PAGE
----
Background: Quantifying an illegal phenomenon like a drug market is inherently complex due to its hidden nature and the limited availability of reliable information. This article presents findings from a recent estimate of the production, consumption and export of Dutch cannabis and discusses the opportunities provided by, and limitations of, mathematical models for estimating the illegal cannabis market. Methods: The data collection consisted of a comprehensive literature study, secondary analyses on data from available registrations (2012-2014) and previous studies, and expert opinion. The cannabis market was quantified with several mathematical models. The data analysis included a Monte Carlo simulation to come to a 95% interval estimate (IE) and a sensitivity analysis to identify the most influential indicators. Results: The annual production of Dutch cannabis was estimated to be between 171 and 965. tons (95% IE of 271-613. tons). The consumption was estimated to be between 28 and 119. tons, depending on the inclusion or exclusion of non-residents (95% IE of 51-78. tons or 32-49. tons respectively). The export was estimated to be between 53 and 937. tons (95% IE of 206-549. tons or 231-573. tons, respectively). Conclusion: Mathematical models are valuable tools for the systematic assessment of the size of illegal markets and determining the uncertainty inherent in the estimates. The estimates required the use of many assumptions and the availability of reliable indicators was limited. This uncertainty is reflected in the wide ranges of the estimates. The estimates are sensitive to 10 of the 45 indicators. These 10 account for 86-93% of the variation found. Further research should focus on improving the variables and the independence of the mathematical models.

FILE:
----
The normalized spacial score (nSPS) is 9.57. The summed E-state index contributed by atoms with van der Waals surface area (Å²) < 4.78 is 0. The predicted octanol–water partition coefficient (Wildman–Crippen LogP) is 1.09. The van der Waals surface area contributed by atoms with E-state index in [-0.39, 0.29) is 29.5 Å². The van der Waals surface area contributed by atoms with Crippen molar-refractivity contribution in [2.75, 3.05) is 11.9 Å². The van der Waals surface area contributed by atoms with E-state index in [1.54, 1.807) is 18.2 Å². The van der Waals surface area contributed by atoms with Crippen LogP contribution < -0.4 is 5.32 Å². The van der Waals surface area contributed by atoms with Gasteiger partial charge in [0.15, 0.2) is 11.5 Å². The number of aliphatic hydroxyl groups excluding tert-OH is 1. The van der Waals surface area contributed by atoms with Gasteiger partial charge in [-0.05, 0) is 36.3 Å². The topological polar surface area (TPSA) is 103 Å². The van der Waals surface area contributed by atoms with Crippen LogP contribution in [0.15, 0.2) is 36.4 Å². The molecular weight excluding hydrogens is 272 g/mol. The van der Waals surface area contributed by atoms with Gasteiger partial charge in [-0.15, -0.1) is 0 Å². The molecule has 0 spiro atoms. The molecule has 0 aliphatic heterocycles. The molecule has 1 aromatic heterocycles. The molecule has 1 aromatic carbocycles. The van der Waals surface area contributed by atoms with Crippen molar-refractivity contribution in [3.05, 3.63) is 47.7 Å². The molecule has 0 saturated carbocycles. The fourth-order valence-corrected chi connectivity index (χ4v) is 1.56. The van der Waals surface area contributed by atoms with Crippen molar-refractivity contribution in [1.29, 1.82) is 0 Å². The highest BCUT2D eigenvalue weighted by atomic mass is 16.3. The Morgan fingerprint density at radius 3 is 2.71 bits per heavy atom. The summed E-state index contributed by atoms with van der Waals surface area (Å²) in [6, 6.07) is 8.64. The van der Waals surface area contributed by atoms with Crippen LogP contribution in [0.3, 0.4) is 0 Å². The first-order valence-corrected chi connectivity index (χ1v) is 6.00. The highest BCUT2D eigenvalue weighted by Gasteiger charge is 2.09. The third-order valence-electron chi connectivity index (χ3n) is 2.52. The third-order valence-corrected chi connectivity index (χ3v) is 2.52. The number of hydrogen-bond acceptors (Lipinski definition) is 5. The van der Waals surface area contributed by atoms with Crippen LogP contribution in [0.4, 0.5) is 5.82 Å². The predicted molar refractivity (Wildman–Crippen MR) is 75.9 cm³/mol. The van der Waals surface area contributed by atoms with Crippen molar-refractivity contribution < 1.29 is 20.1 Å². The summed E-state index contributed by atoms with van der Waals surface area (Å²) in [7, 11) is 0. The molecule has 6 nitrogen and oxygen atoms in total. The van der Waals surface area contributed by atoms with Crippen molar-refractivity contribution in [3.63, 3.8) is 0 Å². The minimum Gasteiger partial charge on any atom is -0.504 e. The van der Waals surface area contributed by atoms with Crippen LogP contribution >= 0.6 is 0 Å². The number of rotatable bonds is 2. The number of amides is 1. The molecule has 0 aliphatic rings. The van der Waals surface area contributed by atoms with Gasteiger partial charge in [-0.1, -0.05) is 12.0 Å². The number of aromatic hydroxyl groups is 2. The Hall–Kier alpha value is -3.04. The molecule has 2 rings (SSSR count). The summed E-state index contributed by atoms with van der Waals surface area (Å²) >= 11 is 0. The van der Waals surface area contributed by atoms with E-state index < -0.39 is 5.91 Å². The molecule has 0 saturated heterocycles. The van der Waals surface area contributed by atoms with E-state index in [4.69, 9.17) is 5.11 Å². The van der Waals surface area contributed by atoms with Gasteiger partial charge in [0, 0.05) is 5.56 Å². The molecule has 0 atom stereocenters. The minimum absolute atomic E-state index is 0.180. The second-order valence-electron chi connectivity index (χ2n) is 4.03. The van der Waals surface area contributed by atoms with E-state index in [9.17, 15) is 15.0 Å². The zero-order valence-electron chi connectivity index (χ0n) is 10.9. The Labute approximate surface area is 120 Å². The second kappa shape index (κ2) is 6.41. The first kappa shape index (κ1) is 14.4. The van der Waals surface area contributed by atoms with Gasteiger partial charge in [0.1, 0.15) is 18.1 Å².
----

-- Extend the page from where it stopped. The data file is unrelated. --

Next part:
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International Journal of Drug Policy
Rotterdam School of Management (RSM), Erasmus University

van der Giessen, M., van Ooyen-Houben, M. M. J., & Moolenaar, D. E. G. (2016). Estimating the production, consumption and export of cannabis: The Dutch case. International Journal of Drug Policy, 31, 104–112. doi:10.1016/j.drugpo.2016.02.019